But that spring in Turkey’s diplomacy may now be reverting to winter as Ankara has blocked Swedish and Finnish accession to NATO even as a key arms deal is pending with Washington and U.S. relations with Greece are at a high.
Greek Prime Minister Kyriakos Mitsotakis met with President Joe Biden on May 16 at a time when Greece has the best relationship with the United States in years. An amendment to the U.S-Greece Mutual Defense Cooperation Agreement (MDCA) opens three new bases to U.S. forces. Greece also has granted permission to the U.S. to use the port of Alexandroupolis in the northeast as a supply center for U.S. aid to Ukraine. In addition, Greece has offered to become an energy hub for Europe to substitute for Russian gas by way of the Bulgarian-Greece pipeline and to join the F-35 consortium, stepping into the seat Turkey sacrificed. To cap off the Washington visit, House Speaker Nancy Pelosi invited the Greek prime minister to address a Joint Session of Congress on May 17.
The same day, Turkish Foreign Minister Mevlüt Çavuşoğlu arrived in the U.S. to negotiate Turkey’s purchase of the new and upgraded F-16 aircraft. This is the first of the agreed foreign minister-level meetings in the renewed Turkey-U.S. Strategic Dialogue. Washington appreciates the export of Turkish drones to Ukraine and wants to improve the relationship. The administration agreed in April to Turkey’s request to purchase 40 F-16 planes and 80 modernization kits for its existing fighters. Both houses of Congress now must approve the sale. Sentiment in both houses for Turkey is mixed, however. Congressionally mandated sanctions from 2020 on Turkey still apply, stemming from Ankara’s purchase of the Russian S-400 missile defense system in 2017.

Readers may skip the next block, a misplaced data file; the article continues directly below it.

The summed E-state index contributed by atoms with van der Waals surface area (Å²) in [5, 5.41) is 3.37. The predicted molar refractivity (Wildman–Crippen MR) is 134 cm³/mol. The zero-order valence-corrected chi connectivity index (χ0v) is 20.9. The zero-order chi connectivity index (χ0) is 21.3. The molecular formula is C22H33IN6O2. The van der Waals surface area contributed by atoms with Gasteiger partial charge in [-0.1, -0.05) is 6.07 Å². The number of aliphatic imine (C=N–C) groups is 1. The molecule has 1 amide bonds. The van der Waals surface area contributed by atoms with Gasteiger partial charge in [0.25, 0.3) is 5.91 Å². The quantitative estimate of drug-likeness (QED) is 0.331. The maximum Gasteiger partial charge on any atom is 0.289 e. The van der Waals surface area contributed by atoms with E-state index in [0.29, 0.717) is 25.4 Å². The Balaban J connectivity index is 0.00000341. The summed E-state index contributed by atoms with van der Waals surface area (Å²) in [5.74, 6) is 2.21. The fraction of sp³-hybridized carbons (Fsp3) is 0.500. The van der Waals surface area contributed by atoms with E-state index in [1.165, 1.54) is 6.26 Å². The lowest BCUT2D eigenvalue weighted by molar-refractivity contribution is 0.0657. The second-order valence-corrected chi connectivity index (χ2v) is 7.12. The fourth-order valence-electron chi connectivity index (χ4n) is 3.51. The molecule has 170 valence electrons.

On May 18 Finland and Sweden formally applied to join NATO, citing Russia’s invasion of Ukraine as Moscow’s rejection of any commitment to established borders in Europe and a direct threat. President Biden welcomed that application on May 19, meeting with Swedish Prime Minister Magdalena Andersson and Finnish President Sauli Niinistö at the White House. That same day as well as on May 13 and again on May 16, Mr. Erdoğan criticized the potential membership of both countries on the grounds of charges that they protect members of the Kurdistan Workers’ Party (PKK). Both Sweden and Finland previously have declared the PKK a terrorist organization. On May 18 in the NATO meeting in Brussels Turkey blocked a consensus on moving forward with membership.
Mr. Erdoğan has seized on what he sees as an opportunity. Turkey is calling on the Nordic nations to abolish what Ankara calls “terrorist organizations” and to lift bans on the export of arms to Turkey. He also wants both countries to extradite to Turkey named alleged PKK members.
Turkey is walking a narrow line. For now, NATO states are acting as if these difficulties will be settled. Turkey has a right to raise its concerns. Finland and Sweden have a right to explain their views. Delaying the membership process too long could escalate the level of NATO’s frustration with Turkey. Moreover, Turkey enjoys freedom from NATO sanctions on Russia. Turkey is benefiting from those exceptions financially and diplomatically by remaining officially neutral to Russia even as it supplies arms to Ukraine. Additionally, Turkey is no longer playing an active role as mediator. The real arrangement to settle the war will be up to Russia and Ukraine. Congress likely will hold up any approval of the F-16 deal until the obstacles to Swedish and Finnish memberships are removed.
Mr. Erdoğan has now added the United States to his list of countries to once again attack. The more the Turkish president feels empowered to criticize the United States and the administration that was willing to reach out to him, the less likely it is he will ever see the F-16s and the modernization kits. The longer he holds up approval of Finland’s and Sweden’s applications for membership, the more questions will arise about Turkey’s current role in the Russian war on Ukraine. Vladimir Putin has even said he is not opposed to these new memberships per se. If Turkey asks for too much, Ankara might lose much more than it bargained for.
Ambassador (ret.) W. Robert Pearson is a non-resident scholar at MEI and a former U.S. ambassador to Turkey. The views expressed in this piece are his own.
Photo by KENZO TRIBOUILLARD/AFP via Getty Images
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